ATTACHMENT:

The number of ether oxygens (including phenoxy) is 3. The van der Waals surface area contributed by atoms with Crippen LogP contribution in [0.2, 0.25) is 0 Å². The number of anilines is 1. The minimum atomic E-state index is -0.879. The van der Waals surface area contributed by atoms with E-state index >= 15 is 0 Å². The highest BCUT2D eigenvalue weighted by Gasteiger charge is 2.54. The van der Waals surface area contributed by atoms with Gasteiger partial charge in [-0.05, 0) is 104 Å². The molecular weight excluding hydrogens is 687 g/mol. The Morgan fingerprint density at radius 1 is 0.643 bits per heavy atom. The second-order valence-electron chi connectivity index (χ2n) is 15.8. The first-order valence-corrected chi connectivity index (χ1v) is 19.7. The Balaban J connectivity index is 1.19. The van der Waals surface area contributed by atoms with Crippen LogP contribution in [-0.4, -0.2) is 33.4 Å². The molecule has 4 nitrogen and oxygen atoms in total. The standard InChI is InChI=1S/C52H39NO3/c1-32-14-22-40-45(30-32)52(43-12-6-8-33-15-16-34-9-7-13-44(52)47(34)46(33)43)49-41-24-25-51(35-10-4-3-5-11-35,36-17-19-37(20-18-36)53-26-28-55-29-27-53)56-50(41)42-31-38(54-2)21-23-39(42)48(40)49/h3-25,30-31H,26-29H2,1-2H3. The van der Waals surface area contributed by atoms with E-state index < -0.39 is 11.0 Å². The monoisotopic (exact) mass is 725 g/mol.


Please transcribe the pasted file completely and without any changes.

The number of ether oxygens (including phenoxy) is 3. The van der Waals surface area contributed by atoms with Crippen LogP contribution in [0.2, 0.25) is 0 Å². The number of anilines is 1. The minimum atomic E-state index is -0.879. The van der Waals surface area contributed by atoms with E-state index >= 15 is 0 Å². The highest BCUT2D eigenvalue weighted by Gasteiger charge is 2.54. The van der Waals surface area contributed by atoms with Gasteiger partial charge in [-0.05, 0) is 104 Å². The molecular weight excluding hydrogens is 687 g/mol. The Morgan fingerprint density at radius 1 is 0.643 bits per heavy atom. The second-order valence-electron chi connectivity index (χ2n) is 15.8. The first-order valence-corrected chi connectivity index (χ1v) is 19.7. The Balaban J connectivity index is 1.19. The van der Waals surface area contributed by atoms with Crippen LogP contribution in [-0.4, -0.2) is 33.4 Å². The molecule has 4 nitrogen and oxygen atoms in total. The standard InChI is InChI=1S/C52H39NO3/c1-32-14-22-40-45(30-32)52(43-12-6-8-33-15-16-34-9-7-13-44(52)47(34)46(33)43)49-41-24-25-51(35-10-4-3-5-11-35,36-17-19-37(20-18-36)53-26-28-55-29-27-53)56-50(41)42-31-38(54-2)21-23-39(42)48(40)49/h3-25,30-31H,26-29H2,1-2H3. The van der Waals surface area contributed by atoms with E-state index < -0.39 is 11.0 Å². The monoisotopic (exact) mass is 725 g/mol.